“As unemployment has skyrocketed, the housing market has slowed — and it’s likely to remain slow as more jobs are lost. [California Association of Realtors] C.A.R.’s March sales report shows the market in California has begun to feel the effects of the virus, with existing, single-family home sales down 11.5 percent from February and 6.1 percent from March 2019.
Last week, a C.A.R. weekly poll found the percentage of California REALTORS® who have had a seller remove their property from the MLS rose by 54 percent, even with mortgage rates hovering near an all-time low. MLS data suggests that the crisis is negatively impacting supply more so than demand, further tightening the state’s already tight inventory. At this point, home prices seem to be relatively unaffected: The percentage of active inventory that has reduced prices has not risen much in the past few weeks, though listing prices on a per square foot basis have inched down slightly. However, C.A.R. expects prices will soften as we move further into the pandemic. While new home construction slowed to a pace of 1.22 million units in March, down from 1.56 million units in February, construction rates remain higher today than they were at this time last year.
Many existing homeowners are seeking payment delays, with nearly 3 million borrowers already in forbearance nationwide. Financial experts are warning homeowners to carefully research their options before deciding to delay payments, as many borrowers would be responsible for making up all missing payments in a lump sum at the end of the program. And even with low interest rates, those seeking new mortgages are facing challenges as well, as many lenders have raised their required credit score and minimum percentage down.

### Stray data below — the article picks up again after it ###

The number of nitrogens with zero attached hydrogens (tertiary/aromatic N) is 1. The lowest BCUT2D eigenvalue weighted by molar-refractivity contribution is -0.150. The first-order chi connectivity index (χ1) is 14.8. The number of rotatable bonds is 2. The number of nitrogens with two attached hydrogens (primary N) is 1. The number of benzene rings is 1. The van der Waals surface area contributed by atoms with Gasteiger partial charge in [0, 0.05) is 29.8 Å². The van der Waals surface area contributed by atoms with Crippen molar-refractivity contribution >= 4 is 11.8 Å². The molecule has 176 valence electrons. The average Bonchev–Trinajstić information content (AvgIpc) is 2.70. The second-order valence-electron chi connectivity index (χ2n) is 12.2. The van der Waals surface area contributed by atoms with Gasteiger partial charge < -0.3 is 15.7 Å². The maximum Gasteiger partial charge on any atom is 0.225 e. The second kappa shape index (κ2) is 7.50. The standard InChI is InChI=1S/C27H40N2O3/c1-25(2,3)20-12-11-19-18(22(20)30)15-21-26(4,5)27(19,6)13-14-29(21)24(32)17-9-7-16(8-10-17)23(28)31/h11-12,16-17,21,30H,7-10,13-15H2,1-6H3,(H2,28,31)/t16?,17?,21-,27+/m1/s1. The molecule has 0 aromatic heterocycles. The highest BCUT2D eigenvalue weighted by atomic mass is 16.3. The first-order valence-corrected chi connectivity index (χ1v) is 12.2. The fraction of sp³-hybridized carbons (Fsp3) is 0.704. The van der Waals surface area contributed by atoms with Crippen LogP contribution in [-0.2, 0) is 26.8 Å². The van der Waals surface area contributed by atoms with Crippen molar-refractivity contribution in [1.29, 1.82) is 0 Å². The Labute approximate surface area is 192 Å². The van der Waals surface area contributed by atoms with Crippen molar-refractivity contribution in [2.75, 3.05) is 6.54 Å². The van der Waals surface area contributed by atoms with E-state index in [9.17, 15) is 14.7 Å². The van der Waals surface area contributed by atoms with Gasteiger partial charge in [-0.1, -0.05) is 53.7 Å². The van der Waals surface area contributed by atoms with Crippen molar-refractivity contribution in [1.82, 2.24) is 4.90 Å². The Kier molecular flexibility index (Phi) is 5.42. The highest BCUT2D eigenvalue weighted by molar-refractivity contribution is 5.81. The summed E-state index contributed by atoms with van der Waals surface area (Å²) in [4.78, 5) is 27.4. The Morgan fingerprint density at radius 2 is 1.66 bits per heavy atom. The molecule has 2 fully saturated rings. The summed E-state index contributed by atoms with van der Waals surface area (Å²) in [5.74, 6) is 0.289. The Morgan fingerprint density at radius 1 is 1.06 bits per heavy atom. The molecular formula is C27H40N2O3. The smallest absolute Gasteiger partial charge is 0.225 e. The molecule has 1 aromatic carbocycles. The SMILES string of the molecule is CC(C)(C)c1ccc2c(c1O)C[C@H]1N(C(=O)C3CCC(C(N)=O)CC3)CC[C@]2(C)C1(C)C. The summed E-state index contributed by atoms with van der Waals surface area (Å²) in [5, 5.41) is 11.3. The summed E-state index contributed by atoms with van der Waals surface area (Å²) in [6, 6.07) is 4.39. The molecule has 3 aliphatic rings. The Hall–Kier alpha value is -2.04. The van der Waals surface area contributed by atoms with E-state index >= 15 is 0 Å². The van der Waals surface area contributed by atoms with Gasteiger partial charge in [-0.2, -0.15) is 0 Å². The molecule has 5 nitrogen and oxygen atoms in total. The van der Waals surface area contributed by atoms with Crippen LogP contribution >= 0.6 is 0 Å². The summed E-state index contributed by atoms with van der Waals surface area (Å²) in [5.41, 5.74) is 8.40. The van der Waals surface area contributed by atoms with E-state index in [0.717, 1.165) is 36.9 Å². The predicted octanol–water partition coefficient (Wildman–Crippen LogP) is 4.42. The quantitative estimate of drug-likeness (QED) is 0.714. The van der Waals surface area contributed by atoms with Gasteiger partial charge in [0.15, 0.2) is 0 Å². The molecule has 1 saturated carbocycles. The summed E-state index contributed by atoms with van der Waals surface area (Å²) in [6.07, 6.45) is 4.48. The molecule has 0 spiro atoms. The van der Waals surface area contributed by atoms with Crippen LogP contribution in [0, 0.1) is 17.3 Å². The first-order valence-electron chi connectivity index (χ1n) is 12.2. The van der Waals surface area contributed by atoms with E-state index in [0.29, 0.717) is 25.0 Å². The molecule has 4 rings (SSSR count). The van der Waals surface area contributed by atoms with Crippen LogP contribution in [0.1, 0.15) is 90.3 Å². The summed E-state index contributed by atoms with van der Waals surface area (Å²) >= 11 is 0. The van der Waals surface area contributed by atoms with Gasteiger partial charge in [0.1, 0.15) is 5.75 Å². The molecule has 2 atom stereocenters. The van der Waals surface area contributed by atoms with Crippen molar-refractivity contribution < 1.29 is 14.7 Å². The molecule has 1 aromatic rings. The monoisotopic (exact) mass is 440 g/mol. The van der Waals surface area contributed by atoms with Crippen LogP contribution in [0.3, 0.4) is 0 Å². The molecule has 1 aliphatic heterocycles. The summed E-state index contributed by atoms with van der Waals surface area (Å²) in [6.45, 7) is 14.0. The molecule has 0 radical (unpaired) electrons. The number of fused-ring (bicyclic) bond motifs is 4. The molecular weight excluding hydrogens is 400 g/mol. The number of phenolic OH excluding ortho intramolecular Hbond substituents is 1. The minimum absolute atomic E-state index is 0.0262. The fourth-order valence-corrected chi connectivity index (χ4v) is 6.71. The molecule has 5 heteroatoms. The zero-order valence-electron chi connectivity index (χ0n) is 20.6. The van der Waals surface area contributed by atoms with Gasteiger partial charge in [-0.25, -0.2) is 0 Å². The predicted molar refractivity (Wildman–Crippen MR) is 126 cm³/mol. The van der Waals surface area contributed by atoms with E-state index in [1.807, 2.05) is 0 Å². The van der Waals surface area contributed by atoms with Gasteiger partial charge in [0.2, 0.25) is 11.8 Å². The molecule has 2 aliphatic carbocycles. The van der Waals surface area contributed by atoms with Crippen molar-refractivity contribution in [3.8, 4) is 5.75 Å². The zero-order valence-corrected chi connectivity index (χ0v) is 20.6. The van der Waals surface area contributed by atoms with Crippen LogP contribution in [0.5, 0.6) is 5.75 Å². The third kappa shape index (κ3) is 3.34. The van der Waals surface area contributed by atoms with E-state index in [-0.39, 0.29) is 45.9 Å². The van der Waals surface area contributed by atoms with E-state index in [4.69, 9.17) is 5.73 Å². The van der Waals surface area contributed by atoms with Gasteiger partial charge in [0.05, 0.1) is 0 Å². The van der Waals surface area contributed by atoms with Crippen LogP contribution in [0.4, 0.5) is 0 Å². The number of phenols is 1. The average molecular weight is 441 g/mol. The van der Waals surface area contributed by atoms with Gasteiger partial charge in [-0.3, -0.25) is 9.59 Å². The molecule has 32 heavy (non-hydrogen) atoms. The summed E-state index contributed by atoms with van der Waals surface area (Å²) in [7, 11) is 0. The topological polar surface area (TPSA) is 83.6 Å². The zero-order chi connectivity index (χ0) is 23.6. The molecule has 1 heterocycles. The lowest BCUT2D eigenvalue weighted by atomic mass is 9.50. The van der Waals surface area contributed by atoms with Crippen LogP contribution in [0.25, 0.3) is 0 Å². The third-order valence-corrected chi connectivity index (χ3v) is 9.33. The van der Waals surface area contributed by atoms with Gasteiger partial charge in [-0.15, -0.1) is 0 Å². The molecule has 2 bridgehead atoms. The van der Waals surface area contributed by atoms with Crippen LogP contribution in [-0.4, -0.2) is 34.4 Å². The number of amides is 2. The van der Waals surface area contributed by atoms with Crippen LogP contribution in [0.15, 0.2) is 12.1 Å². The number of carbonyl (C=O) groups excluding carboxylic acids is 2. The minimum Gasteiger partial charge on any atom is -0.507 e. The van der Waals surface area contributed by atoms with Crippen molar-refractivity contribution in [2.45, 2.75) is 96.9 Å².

Last Tuesday, three federal regulatory agencies announced a relief effort that will delay real estate appraisals and evaluations for up to 120 days after the close of a transaction. The provisions are set to expire on December 31, 2020, unless extended by regulators.
Meanwhile, the real estate industry continues to feel the effects of the weeks-long shutdown. The iBuying firm Opendoor laid off 35 percent of its workforce last week, and RE/MAX has enacted cost-cutting measures including a suspension of 401k matches and a hiring freeze. And last week, Governor Newsom signed an executive order extending continuing education requirements for real estate licensees by 60 days.
Sources: C.A.R. Research & Economics, REALTOR® Magazine, Housing Wire, NBC News, Inman News, Mortgage Professional America, Tech Crunch, Office of the Governor of California”
-California Association of Realtors Newsletter